The seasonal slowdown in rents continued in October as the nationwide median rent fell 0.7 percent to $1,354 marking the third consecutive month of negative rent growth and “declines are likely to persist in the coming months as we head into the winter,” Apartment List says in their November report.
On average this means apartments across the country are cheaper now than they were a year ago.
But despite the cool down recently, “the national median rent is still nearly $250 per month more expensive than it was just three years ago,” the report says.
Regionally, rents fell in October in 81 of the nation’s 100 largest cities, and prices are down year-over-year in 66 of these 100 cities.
Rents are down 0.7% month-over-month, down 1.2% year-over-year
Rent growth follows a seasonal pattern – rent increases generally take place during the spring and summer, whereas the fall and winter usually see a modest price dip.
This year, the slow season started a month earlier than usual, with a slight 0.1 percent decline in rents in August. Those monthly declines have gotten progressively steeper in the months since, with rents nationally falling by 0.5 percent in September and 0.7 percent in October, the report says.
Portland rent growth among slowest in the nation
The Portland and San Francisco metro areas are also experiencing some of the nation’s slowest year-over-year growth, showing that high-cost coastal metros are also seeing a slowdown in rental demand. These markets were among those that saw rapid declines in 2020, and are seeing it again now but more slowly. The Portland metro in particular ranks in the top 10 for slowest rent growth over the past 6, 12, and 36 months.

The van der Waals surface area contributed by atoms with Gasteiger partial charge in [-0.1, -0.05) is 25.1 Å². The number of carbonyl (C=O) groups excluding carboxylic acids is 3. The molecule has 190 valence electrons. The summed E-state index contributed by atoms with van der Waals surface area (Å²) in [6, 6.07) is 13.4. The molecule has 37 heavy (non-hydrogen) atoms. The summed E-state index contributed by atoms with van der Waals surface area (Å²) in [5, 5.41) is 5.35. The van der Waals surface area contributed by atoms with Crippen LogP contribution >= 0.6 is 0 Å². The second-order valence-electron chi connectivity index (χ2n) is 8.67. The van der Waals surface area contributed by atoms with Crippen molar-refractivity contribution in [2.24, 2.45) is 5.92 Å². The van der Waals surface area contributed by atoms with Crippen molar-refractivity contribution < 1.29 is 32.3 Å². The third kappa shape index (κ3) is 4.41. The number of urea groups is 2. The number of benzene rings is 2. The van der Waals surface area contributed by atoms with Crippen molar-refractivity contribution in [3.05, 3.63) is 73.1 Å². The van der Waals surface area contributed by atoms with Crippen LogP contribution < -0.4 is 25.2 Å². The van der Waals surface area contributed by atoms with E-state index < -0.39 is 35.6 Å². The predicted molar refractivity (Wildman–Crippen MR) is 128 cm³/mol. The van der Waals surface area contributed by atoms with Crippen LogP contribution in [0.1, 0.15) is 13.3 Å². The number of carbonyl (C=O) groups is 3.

Apartment vacancies are back above pre-pandemic levels
The vacancy index stands at 6.4 percent, representing a return to pre-pandemic levels.
“This easing has plateaued in recent months, but we don’t expect it to tighten again anytime soon. Despite a recent slowdown in new building permits being issued, the number of multifamily units under construction remains near record levels,” Apartment List researchers write.
As developers work through this robust construction pipeline, the supply of new apartment inventory should remain strong in the year ahead. This means that renters should have more available options than they have in some time, especially in the Sun Belt markets where construction activity has been strongest.
However, vacancy trends are highly localized, and they have been a key indicator of rapidly evolving conditions in local markets across the U.S.